5 Reasons Hitting Phenom Wil Myers Is Ready to Star at the Major League Level

Mike Rosenbaum@GoldenSombreroMLB Prospects Lead WriterAugust 28, 2012

5 Reasons Hitting Phenom Wil Myers Is Ready to Star at the Major League Level

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    Since entering the Royals' system in 2009, Wil Myers has absolutely raked at every stop—excluding his injury-plagued 2011 campaign where he batted .254/.353/.393 with 23 doubles, eight home runs, 49 RBI, 87 strikeouts and 52 walks in 99 games.

    He seemingly came back with a chip on his shoulder this season, as he’s assaulted Double- and Triple-A to the tune of .308/.385/.593 with 152 hits, 26 doubles, 35 home runs, 104 RBI, 137 strikeouts and 61 walks.

    The 21-year-old outfielder began the season at Double-A Northwest Arkansas, where he batted .343/.414/.731 with 11 doubles and 13 home runs in 35 contests and received a quick promotion to Triple-A Omaha.

    In the 93 games since that promotion, the right-handed hitter is batting .294/.375/.542 with 15 doubles, 22 home runs and 74 RBI.

    Throughout the entire season, there has been ongoing speculation about when the Royals may finally call him up to the major leagues. And with rosters set to expand from 25 to 40 players on Sept. 1, it has only intensified over the last two weeks.

    In my opinion, Myers is ready for the challenge.

He’s One of the Best Pure Hitters in the Minors

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    Yes, he’s had a few intermittent slumps over the last two months, but he’s always bounced back and continues to post robust offensive numbers.

    Exploding from an upright, balanced stance, the right-handed hitter has quick wrists with outstanding bat control, as well as plate coverage that allows him to effortlessly drive the ball to all fields. His direct bat path allows for hard, consistent contact, while the loft in his swing and extension after contact generate easy power.

    Plus, he doesn’t use batting gloves, and that’s just awesome.

Plus, Right-Handed Raw Power

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    Myers is currently second in the minor leagues with 35 home runs, trailing only Darin Ruf of Double-A Reading (Phillies), who has seven home runs in his last 10 games. More importantly, the right-handed hitter's power may be the perfect complement to the Royals' young left-handed-hitting corner infielders, Eric Hosmer and Mike Moustakas.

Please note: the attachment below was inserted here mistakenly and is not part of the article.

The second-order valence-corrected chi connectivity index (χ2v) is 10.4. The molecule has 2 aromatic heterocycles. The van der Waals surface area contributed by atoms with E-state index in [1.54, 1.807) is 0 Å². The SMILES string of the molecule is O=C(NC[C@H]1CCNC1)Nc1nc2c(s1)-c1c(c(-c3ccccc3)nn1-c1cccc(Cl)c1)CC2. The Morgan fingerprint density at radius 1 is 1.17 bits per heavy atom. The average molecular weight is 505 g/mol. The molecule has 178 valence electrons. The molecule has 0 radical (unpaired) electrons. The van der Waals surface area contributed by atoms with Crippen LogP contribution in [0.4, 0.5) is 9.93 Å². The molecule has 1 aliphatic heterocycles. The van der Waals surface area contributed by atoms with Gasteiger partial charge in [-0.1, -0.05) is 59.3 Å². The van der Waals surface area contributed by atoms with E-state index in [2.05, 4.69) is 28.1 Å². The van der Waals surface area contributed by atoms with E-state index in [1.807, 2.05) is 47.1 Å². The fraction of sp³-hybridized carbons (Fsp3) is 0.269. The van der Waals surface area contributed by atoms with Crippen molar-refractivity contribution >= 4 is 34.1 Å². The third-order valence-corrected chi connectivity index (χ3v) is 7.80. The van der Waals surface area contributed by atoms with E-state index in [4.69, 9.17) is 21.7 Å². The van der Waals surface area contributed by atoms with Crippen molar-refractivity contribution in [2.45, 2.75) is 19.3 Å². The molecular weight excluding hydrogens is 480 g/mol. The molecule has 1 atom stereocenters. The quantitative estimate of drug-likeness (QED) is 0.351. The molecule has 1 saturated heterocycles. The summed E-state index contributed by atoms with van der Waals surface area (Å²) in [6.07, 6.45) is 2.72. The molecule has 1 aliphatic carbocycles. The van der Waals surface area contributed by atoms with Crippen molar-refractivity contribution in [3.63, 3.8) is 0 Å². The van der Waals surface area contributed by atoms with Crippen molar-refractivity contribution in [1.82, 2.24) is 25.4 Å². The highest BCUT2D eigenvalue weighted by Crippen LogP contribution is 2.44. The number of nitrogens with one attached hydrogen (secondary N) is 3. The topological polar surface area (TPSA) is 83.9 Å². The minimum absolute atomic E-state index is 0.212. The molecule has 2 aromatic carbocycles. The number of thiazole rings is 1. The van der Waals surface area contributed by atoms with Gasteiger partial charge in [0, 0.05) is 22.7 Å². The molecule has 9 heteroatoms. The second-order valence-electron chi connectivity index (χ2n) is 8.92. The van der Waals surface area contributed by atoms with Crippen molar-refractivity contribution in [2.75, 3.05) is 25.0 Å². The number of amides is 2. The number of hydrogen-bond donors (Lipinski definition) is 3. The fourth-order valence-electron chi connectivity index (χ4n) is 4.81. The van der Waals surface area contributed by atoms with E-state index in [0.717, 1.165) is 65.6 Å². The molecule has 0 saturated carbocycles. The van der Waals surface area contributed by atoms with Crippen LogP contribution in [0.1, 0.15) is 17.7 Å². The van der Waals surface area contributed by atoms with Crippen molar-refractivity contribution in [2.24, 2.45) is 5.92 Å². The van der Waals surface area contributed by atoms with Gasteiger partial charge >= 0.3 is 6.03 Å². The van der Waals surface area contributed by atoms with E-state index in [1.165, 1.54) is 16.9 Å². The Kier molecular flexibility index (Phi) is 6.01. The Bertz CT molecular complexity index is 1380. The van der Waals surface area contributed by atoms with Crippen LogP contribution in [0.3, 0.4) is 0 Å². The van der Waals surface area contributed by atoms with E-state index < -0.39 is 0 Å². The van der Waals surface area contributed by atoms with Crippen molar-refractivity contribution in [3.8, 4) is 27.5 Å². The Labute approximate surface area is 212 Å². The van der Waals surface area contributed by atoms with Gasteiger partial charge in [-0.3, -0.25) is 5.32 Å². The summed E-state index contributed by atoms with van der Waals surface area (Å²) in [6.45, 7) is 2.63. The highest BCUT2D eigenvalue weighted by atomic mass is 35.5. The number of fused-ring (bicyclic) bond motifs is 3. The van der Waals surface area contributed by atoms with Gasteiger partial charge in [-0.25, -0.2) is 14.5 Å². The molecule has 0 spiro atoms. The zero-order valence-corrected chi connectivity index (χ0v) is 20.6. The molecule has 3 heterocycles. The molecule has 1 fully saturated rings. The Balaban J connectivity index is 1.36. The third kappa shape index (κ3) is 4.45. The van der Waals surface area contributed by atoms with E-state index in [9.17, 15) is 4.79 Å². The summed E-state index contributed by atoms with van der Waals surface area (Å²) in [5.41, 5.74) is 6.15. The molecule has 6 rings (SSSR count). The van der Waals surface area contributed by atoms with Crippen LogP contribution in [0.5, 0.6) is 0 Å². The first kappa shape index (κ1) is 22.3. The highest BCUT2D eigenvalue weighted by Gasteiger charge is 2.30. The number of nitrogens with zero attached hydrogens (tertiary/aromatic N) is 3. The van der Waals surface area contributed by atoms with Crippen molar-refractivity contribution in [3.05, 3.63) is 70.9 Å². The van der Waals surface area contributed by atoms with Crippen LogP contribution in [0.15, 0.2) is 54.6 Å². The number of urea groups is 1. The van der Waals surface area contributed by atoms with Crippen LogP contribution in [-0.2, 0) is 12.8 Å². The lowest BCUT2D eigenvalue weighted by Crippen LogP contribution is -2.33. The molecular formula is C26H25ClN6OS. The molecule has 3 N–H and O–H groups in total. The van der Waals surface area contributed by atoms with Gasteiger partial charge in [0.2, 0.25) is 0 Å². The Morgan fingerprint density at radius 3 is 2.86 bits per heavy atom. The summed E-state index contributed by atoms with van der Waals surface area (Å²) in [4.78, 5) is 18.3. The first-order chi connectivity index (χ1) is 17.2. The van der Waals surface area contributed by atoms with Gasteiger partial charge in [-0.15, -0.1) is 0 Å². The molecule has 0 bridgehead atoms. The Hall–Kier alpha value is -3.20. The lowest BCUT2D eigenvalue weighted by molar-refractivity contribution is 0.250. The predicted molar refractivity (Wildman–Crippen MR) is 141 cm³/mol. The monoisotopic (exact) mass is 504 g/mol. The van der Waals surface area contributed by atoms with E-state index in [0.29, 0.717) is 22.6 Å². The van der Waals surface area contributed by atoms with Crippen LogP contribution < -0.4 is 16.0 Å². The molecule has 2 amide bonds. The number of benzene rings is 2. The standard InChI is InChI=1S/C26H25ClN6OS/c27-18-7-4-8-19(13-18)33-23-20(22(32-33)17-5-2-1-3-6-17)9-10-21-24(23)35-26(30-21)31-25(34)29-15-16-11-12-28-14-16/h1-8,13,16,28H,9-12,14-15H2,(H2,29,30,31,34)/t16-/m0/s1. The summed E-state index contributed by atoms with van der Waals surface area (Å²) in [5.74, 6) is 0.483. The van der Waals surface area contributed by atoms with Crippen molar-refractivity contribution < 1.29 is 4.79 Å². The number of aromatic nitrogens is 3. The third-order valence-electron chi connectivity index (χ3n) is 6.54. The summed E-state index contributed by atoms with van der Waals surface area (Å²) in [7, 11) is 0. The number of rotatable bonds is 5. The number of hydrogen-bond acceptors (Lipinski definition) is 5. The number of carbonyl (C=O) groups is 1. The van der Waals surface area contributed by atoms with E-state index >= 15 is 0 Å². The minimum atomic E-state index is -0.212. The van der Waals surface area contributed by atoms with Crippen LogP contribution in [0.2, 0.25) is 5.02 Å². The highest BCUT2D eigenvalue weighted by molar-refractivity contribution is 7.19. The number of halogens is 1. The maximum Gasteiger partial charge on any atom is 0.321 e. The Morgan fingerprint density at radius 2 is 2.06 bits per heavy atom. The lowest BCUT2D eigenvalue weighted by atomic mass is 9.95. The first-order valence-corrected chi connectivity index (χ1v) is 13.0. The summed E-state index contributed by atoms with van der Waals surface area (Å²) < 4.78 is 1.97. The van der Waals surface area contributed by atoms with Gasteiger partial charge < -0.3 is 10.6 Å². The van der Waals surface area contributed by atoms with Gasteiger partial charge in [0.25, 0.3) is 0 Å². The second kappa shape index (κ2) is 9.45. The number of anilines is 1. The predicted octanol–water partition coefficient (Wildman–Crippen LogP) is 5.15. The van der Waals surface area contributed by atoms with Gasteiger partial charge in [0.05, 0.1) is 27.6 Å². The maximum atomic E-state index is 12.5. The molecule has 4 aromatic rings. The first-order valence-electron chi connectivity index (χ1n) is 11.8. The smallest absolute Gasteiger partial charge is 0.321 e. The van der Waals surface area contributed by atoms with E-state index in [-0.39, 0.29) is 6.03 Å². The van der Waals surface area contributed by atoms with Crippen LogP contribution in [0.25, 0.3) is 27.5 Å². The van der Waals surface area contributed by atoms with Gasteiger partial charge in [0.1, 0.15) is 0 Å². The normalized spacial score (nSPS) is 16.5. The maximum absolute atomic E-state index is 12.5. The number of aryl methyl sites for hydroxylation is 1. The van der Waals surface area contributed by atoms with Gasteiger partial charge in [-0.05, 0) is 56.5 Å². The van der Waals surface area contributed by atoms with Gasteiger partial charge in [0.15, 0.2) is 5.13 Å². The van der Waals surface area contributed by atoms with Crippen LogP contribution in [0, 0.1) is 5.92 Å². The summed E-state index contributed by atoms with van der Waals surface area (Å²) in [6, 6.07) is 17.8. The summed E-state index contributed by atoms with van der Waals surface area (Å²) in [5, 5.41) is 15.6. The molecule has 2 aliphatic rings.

Myers has considerably more power to the pull side, but he still keeps his hands back long enough to jump the yard to the opposite field.

Advanced Offensive Approach

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    Myers' plate discipline is advanced beyond his years, and he’s comfortable hitting any pitch in any count. Although he’s capable of drawing walks (64), Myers has focused on driving the ball this season and the results speak for themselves. Yes, he’s struck out more than one would like to see—137 to be exact—but a different approach wouldn’t yield 104 RBI.

He Has Nothing Left to Prove in the Minors

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    A legitimate candidate for 2012 Minor League Player of the Year honors, Myers has seemingly been on the verge of a call-up since his promotion to Triple-A earlier this season. However, the Royals have had nowhere to play him, not to mention nowhere to immediately create room on their 40-man roster.

    With a .979 OPS in 128 games—he posted a 1.146 OPS in 35 games at Double-A and owns a .916 OPS at Triple-A—the 21-year-old’s bat is ready. Even though there’s still some swing-and-miss to his game, Myers is far too advanced of a hitter to stay in the minors any longer than deemed absolutely necessary.

He's a Versatile Outfielder

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    Originally drafted and developed as a catcher, the Royals moved him to the outfield in 2011. Although he handled primarily right field that year, Myers has played the majority of his games (85) in center field this season. He’s capable of playing all three positions, but appears more comfortable in either center or right.

    It’s also interesting to note that he’s played 13 games at third base this season, which only increases his already-sky-high prospect stock.

    Myers will be nothing more than an average defensive outfielder, although the plus arm that made him a highly touted catching prospect is still there.